As the name implies, a contingent liability for a business does not always happen and depends on how the future unfolds. When it comes to a business analyzing a contingent liability, it focuses on the probability of the business realizing it, the time frame within which the liability might occur, and the accuracy of the contingent liability’s estimated amount.
When to Record and Notify of Contingent Liabilities
Projected contingent liabilities are typically recorded if the contingent liability will materialize and can be reasonably projected with a high level of accuracy. Examples include a company making good on a large-scale product warranty, a business facing a government probe or ongoing litigation, or an organization having to satisfy a guarantee on debt.
When recording contingent liabilities, businesses must adhere to three accounting principles from generally accepted accounting principles (GAAP) and the International Financial Reporting Standards (IFRS):
1. The Full Disclosure Principle
This requires consequential and pertinent financial details and essentials to be documented thoroughly in financial statements. Relevant fiscal circumstances that have a reasonable likelihood to negatively impact a business’s future net profitability, cash flow, and assets highlight the importance of why a company’s solvency is the primary focus of this tenant.
2. The Materiality Principle
This focuses on the necessity of financial statement disclosure. Preparers of the financial statements must determine if including financial information (or not) on the business’s financial statements would give interested parties substantive information to help them determine whether or not to engage with the company.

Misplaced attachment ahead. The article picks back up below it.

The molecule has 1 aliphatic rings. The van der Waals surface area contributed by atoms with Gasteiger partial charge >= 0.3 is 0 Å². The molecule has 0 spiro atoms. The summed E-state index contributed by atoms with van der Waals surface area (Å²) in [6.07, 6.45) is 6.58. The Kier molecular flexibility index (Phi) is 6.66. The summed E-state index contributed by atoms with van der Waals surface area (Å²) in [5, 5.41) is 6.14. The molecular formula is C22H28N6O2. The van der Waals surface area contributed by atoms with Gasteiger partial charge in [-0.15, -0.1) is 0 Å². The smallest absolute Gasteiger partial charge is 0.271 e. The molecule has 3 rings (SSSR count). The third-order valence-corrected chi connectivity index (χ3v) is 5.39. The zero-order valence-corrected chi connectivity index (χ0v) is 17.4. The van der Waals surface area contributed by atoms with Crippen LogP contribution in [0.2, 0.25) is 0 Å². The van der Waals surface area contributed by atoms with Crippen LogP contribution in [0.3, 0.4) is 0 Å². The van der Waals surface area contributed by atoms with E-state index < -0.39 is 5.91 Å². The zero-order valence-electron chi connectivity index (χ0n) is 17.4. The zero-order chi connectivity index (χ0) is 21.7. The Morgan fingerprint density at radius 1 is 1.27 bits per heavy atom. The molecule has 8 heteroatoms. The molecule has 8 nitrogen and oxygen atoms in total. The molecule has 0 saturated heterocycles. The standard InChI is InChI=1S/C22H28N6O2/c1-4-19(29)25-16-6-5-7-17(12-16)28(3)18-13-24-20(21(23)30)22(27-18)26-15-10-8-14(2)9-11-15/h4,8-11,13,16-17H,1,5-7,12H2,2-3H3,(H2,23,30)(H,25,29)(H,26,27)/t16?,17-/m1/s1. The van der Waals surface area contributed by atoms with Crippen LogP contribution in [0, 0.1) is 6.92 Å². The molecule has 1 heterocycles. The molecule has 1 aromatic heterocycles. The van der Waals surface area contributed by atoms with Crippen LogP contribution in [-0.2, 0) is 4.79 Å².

3. The Prudence Principle
This last principle focuses on ensuring income and assets are reported accurately, along with requiring liabilities and expenses not to be reported too low. When applying this principle through the lens of contingent liabilities, if there’s more than a 50 percent chance of the event occurring, it and the associated expense are documented. Recording the liability gives a fair reporting of the expenses and obligations.
Naturally, if there’s a strong likelihood of reducing a business’s ability to sustain profitability, it also can reduce investor interest in buying part (or all) of the company. Similarly, while being transparent by disclosing contingent liabilities, a business might not be able to secure lending if the lender doesn’t have faith that the debt will be repaid according to the loan’s terms.
Contingent liabilities that are expected to occur/settle in the short term are usually more impactful. Conversely, contingent liabilities that are anticipated to be settled over the long term are less impactful because there’s a smaller chance of the event actually materializing.
Another consideration when it comes to generally accepted accounting principles is that there are three categories of contingent liabilities, which are all based on the probability of it occurring.
- If the likelihood of the liability arising is more than 50 percent and the loss can be projected with relative certainty, this is recorded as an expense on the income statement and a liability on the balance sheet. This also can be referred to as a probable contingent liability that can be reasonably estimated (and reflected on financial statements).
- If the contingency meets one, but not both, of the criteria of a high probability contingency, the contingent liability is required to be documented in the footnotes of the financial statements. This also can be referenced by stating that the liability is as likely to occur as not.
- If a contingent liability does not meet either of the first two conditions, the rest fall into this category. Since the probability of a cost arising due to these liabilities is highly unlikely, and while reporting these in financial statements is not required, companies sometimes do disclose them.
With contingent liabilities being naturally uncertain, these approaches give business’ some level of certainty to evaluate and make reasonable judgment calls to manage internal and external expectations.